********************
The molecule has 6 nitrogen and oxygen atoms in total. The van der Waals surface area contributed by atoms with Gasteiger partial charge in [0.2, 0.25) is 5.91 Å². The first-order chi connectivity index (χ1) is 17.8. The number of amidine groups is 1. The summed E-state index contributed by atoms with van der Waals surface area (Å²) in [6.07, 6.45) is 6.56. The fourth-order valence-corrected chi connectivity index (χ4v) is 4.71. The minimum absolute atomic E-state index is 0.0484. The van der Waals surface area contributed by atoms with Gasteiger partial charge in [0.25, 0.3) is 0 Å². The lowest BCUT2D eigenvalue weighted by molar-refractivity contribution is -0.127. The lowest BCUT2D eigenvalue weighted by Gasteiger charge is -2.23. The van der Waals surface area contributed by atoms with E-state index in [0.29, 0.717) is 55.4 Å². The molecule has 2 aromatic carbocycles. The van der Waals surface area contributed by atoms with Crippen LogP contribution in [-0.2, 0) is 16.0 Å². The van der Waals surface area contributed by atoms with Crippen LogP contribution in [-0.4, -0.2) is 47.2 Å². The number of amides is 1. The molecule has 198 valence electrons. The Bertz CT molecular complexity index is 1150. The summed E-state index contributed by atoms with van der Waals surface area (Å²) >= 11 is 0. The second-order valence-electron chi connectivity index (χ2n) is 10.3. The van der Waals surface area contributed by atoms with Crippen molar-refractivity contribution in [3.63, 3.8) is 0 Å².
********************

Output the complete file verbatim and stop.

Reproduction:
The molecule has 6 nitrogen and oxygen atoms in total. The van der Waals surface area contributed by atoms with Gasteiger partial charge in [0.2, 0.25) is 5.91 Å². The first-order chi connectivity index (χ1) is 17.8. The number of amidine groups is 1. The summed E-state index contributed by atoms with van der Waals surface area (Å²) in [6.07, 6.45) is 6.56. The fourth-order valence-corrected chi connectivity index (χ4v) is 4.71. The minimum absolute atomic E-state index is 0.0484. The van der Waals surface area contributed by atoms with Gasteiger partial charge in [0.25, 0.3) is 0 Å². The lowest BCUT2D eigenvalue weighted by molar-refractivity contribution is -0.127. The lowest BCUT2D eigenvalue weighted by Gasteiger charge is -2.23. The van der Waals surface area contributed by atoms with E-state index in [0.29, 0.717) is 55.4 Å². The molecule has 2 aromatic carbocycles. The van der Waals surface area contributed by atoms with Crippen LogP contribution in [-0.2, 0) is 16.0 Å². The van der Waals surface area contributed by atoms with Crippen LogP contribution in [-0.4, -0.2) is 47.2 Å². The number of amides is 1. The molecule has 198 valence electrons. The Bertz CT molecular complexity index is 1150. The summed E-state index contributed by atoms with van der Waals surface area (Å²) >= 11 is 0. The second-order valence-electron chi connectivity index (χ2n) is 10.3. The van der Waals surface area contributed by atoms with Crippen molar-refractivity contribution in [3.63, 3.8) is 0 Å².